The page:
World Cup Diary Suarez Set to Shoulder the Blame

The tournament gets the one thing it had been lacking – a bloody scandal.

Adrian Hennigan
Adrian Hennigan
Italy's Giorgio Chiellini shows his shoulder after he was bitten by Uruguay's Luis Suarez, June 24, 2014.
Italy's Giorgio Chiellini shows his shoulder after he was bitten by Uruguay's Luis Suarez, June 24, 2014.Credit: Reuters
Adrian Hennigan
Adrian Hennigan

Up until about the 80th minute of the Uruguay vs. Italy game on Tuesday night, the most shocking thing about this World Cup had been Dani Alves’ stupid haircut. That all changed, however, when Uruguay forward Luis Suarez sank his teeth into the shoulder of Italian defender Giorgio Chiellini.

While the world media will doubtless call for Suarez’s public execution under the “three strikes and you’re out” rule (he was previously banned for the same offense at Liverpool and Ajax, the latter also involving a shoulder), Suarez has undoubtedly introduced the one element that was missing from this World Cup: a Twitter feeding frenzy. We will leave the moralizing for others and just make a few points:

1. You can’t call this Uruguay attack toothless.

2. The shoulder is nothing. Suarez went for the jugular against England.

3. It will be a brave journalist who asks Suarez for a sound bite after the game.

4. We can only be grateful the Italians didn’t select the little-known Parma defender Al Dente.

We can safely assume that Suarez’s World Cup is as good as over, even though his team-mates qualified for the last 16 after the narrowest of victories over Italy. Italian coach Cesare Prandelli did the decent thing afterward and fell on his sword – before he could be fed to the Italian press or, even worse, Luis Suarez.

And so the Italians join England as the big fat losers of Group D, with Costa Rica topping the group. England finished the tournament winless, although clueless would be a more apt description for their performances.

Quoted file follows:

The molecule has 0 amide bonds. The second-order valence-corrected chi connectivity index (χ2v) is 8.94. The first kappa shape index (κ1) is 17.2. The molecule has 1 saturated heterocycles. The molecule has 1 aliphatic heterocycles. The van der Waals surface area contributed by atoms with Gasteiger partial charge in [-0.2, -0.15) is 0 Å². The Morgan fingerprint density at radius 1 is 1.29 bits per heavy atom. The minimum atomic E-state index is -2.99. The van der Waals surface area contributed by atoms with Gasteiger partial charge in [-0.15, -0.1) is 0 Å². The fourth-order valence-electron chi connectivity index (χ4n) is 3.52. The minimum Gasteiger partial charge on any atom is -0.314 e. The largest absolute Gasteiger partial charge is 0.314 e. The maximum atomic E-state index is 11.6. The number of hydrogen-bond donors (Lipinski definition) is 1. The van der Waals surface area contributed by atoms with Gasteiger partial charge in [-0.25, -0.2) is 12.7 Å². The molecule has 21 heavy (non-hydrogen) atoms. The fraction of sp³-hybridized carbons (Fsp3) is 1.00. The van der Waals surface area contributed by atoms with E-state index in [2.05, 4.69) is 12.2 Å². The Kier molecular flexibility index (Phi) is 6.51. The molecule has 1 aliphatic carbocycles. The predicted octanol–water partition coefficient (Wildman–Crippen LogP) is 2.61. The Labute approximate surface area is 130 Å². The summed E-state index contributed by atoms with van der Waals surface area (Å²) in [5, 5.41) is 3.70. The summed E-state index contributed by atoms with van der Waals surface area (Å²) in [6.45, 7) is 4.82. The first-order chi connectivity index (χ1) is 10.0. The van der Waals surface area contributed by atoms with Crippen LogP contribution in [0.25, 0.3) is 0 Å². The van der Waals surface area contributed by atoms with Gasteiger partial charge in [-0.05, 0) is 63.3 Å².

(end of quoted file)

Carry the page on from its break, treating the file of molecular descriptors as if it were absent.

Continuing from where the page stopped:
In retrospect, the only memorable moment came when team physio Gary Lewin managed to break his ankle after the equalizing goal against Italy. “That was a very sad moment for us,” coach Roy Hodgson said afterward. “In celebrating the goal he jumped up, landed on a water bottle and dislocated his ankle.” Thank God England only scored once more in the whole tournament, or it could have been a bloodbath on the bench.

Still, it’s not all bad for England. Israeli mentalist Uri Geller has offered his services to the side. Indeed, he even expressed surprise that his skills hadn’t been seized upon already. The man’s right: If you need someone to show you how to bend the ball around a defensive wall, Uri’s got to be your man.

Group C made headlines for the right reason on Tuesday night, with Greece joining Colombia in the last 16. The Greeks, normally even more defense-minded than an Israeli budget, actually played some great offense against Ivory Coast. They hit the woodwork no fewer than three times, but as the clock ticked down, it looked like the West Africans were going to advance. Then, a penalty for Greece in the last seconds of stoppage time: Georgios Samaras versus the wonderfully named keeper Barry Copa. Samaras scores (not a sentence Celtic fans have ever heard that much), the ancient Greeks (with one of the oldest squad at the tournament) advance, the Ivorians head home. Just look out for Luis Suarez at the airport.

Wednesday’s games:

Group F:

Bosnia-H vs. Iran, 7 P.M.

Argentina vs. Nigeria, 7 P.M.

Group E:

Ecuador vs. France, 9 P.M.

Switzerland vs. Honduras, 9 P.M.

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